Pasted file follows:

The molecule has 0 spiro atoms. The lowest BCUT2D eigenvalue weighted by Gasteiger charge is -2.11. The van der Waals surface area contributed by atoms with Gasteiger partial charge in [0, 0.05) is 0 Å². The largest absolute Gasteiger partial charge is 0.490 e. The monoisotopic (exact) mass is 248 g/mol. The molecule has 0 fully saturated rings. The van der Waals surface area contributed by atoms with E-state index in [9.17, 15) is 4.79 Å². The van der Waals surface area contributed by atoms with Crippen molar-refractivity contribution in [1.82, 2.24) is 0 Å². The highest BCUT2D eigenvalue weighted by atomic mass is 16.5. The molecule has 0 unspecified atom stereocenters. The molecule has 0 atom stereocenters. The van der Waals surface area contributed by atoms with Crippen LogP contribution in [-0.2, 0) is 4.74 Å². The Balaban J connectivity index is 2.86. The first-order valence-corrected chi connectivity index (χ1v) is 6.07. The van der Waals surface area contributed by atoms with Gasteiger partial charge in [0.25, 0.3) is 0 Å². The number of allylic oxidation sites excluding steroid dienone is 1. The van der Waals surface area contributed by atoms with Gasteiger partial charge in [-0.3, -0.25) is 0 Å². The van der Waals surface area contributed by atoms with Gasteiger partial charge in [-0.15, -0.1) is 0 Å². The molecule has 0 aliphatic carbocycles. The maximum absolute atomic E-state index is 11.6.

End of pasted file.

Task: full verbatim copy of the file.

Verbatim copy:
The molecule has 0 spiro atoms. The lowest BCUT2D eigenvalue weighted by Gasteiger charge is -2.11. The van der Waals surface area contributed by atoms with Gasteiger partial charge in [0, 0.05) is 0 Å². The largest absolute Gasteiger partial charge is 0.490 e. The monoisotopic (exact) mass is 248 g/mol. The molecule has 0 fully saturated rings. The van der Waals surface area contributed by atoms with E-state index in [9.17, 15) is 4.79 Å². The van der Waals surface area contributed by atoms with Crippen molar-refractivity contribution in [1.82, 2.24) is 0 Å². The highest BCUT2D eigenvalue weighted by atomic mass is 16.5. The molecule has 0 unspecified atom stereocenters. The molecule has 0 atom stereocenters. The van der Waals surface area contributed by atoms with Crippen LogP contribution in [-0.2, 0) is 4.74 Å². The Balaban J connectivity index is 2.86. The first-order valence-corrected chi connectivity index (χ1v) is 6.07. The van der Waals surface area contributed by atoms with Gasteiger partial charge in [0.25, 0.3) is 0 Å². The number of allylic oxidation sites excluding steroid dienone is 1. The van der Waals surface area contributed by atoms with Gasteiger partial charge in [-0.3, -0.25) is 0 Å². The van der Waals surface area contributed by atoms with Gasteiger partial charge in [-0.15, -0.1) is 0 Å². The molecule has 0 aliphatic carbocycles. The maximum absolute atomic E-state index is 11.6.